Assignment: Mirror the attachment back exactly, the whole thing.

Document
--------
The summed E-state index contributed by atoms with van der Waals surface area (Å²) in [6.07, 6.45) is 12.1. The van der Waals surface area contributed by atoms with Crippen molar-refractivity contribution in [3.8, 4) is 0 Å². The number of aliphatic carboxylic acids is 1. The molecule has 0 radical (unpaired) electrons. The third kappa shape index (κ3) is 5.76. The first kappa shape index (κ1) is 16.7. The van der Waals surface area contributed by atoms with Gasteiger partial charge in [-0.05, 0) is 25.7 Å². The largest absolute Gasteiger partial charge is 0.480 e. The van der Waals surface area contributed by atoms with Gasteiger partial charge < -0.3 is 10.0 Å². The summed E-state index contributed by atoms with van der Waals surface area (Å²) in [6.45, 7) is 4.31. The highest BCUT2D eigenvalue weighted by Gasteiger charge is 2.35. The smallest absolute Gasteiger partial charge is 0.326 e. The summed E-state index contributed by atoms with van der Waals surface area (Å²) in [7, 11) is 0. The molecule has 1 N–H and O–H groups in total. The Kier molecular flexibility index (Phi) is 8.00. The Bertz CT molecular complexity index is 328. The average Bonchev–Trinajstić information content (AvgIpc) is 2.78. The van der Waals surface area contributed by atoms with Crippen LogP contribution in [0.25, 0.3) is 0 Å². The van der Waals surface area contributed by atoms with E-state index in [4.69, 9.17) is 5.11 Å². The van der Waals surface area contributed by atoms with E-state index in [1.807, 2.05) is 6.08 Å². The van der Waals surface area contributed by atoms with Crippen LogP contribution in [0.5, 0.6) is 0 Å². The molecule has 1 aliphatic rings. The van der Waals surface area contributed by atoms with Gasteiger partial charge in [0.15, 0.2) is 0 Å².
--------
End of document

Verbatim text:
The summed E-state index contributed by atoms with van der Waals surface area (Å²) in [6.07, 6.45) is 12.1. The van der Waals surface area contributed by atoms with Crippen molar-refractivity contribution in [3.8, 4) is 0 Å². The number of aliphatic carboxylic acids is 1. The molecule has 0 radical (unpaired) electrons. The third kappa shape index (κ3) is 5.76. The first kappa shape index (κ1) is 16.7. The van der Waals surface area contributed by atoms with Gasteiger partial charge in [-0.05, 0) is 25.7 Å². The largest absolute Gasteiger partial charge is 0.480 e. The van der Waals surface area contributed by atoms with Gasteiger partial charge < -0.3 is 10.0 Å². The summed E-state index contributed by atoms with van der Waals surface area (Å²) in [6.45, 7) is 4.31. The highest BCUT2D eigenvalue weighted by Gasteiger charge is 2.35. The smallest absolute Gasteiger partial charge is 0.326 e. The summed E-state index contributed by atoms with van der Waals surface area (Å²) in [7, 11) is 0. The molecule has 1 N–H and O–H groups in total. The Kier molecular flexibility index (Phi) is 8.00. The Bertz CT molecular complexity index is 328. The average Bonchev–Trinajstić information content (AvgIpc) is 2.78. The van der Waals surface area contributed by atoms with Crippen LogP contribution in [0.25, 0.3) is 0 Å². The van der Waals surface area contributed by atoms with E-state index in [4.69, 9.17) is 5.11 Å². The van der Waals surface area contributed by atoms with E-state index in [1.807, 2.05) is 6.08 Å². The van der Waals surface area contributed by atoms with Crippen LogP contribution in [0.5, 0.6) is 0 Å². The molecule has 1 aliphatic rings. The van der Waals surface area contributed by atoms with Gasteiger partial charge in [0.15, 0.2) is 0 Å².